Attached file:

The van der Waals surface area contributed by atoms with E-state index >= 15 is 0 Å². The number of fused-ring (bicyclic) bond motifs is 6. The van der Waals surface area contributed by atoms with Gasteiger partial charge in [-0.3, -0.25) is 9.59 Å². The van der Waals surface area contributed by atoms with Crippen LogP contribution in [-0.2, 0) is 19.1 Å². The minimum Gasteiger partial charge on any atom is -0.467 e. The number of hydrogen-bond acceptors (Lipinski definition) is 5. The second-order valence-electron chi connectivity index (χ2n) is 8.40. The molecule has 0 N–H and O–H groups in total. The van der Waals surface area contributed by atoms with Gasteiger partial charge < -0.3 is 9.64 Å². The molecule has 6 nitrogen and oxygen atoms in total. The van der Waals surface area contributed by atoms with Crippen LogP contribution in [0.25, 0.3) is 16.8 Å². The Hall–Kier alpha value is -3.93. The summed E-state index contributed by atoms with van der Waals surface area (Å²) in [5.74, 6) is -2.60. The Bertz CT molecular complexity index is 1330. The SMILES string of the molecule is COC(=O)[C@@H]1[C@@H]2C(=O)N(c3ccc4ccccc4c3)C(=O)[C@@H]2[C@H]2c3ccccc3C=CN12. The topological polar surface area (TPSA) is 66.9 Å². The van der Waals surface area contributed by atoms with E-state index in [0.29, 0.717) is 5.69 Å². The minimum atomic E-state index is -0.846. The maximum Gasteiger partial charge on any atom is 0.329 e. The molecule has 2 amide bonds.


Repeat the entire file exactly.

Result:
The van der Waals surface area contributed by atoms with E-state index >= 15 is 0 Å². The number of fused-ring (bicyclic) bond motifs is 6. The van der Waals surface area contributed by atoms with Gasteiger partial charge in [-0.3, -0.25) is 9.59 Å². The van der Waals surface area contributed by atoms with Crippen LogP contribution in [-0.2, 0) is 19.1 Å². The minimum Gasteiger partial charge on any atom is -0.467 e. The number of hydrogen-bond acceptors (Lipinski definition) is 5. The second-order valence-electron chi connectivity index (χ2n) is 8.40. The molecule has 0 N–H and O–H groups in total. The van der Waals surface area contributed by atoms with Gasteiger partial charge < -0.3 is 9.64 Å². The molecule has 6 nitrogen and oxygen atoms in total. The van der Waals surface area contributed by atoms with Crippen LogP contribution in [0.25, 0.3) is 16.8 Å². The Hall–Kier alpha value is -3.93. The summed E-state index contributed by atoms with van der Waals surface area (Å²) in [5.74, 6) is -2.60. The Bertz CT molecular complexity index is 1330. The SMILES string of the molecule is COC(=O)[C@@H]1[C@@H]2C(=O)N(c3ccc4ccccc4c3)C(=O)[C@@H]2[C@H]2c3ccccc3C=CN12. The topological polar surface area (TPSA) is 66.9 Å². The van der Waals surface area contributed by atoms with E-state index in [0.29, 0.717) is 5.69 Å². The minimum atomic E-state index is -0.846. The maximum Gasteiger partial charge on any atom is 0.329 e. The molecule has 2 amide bonds.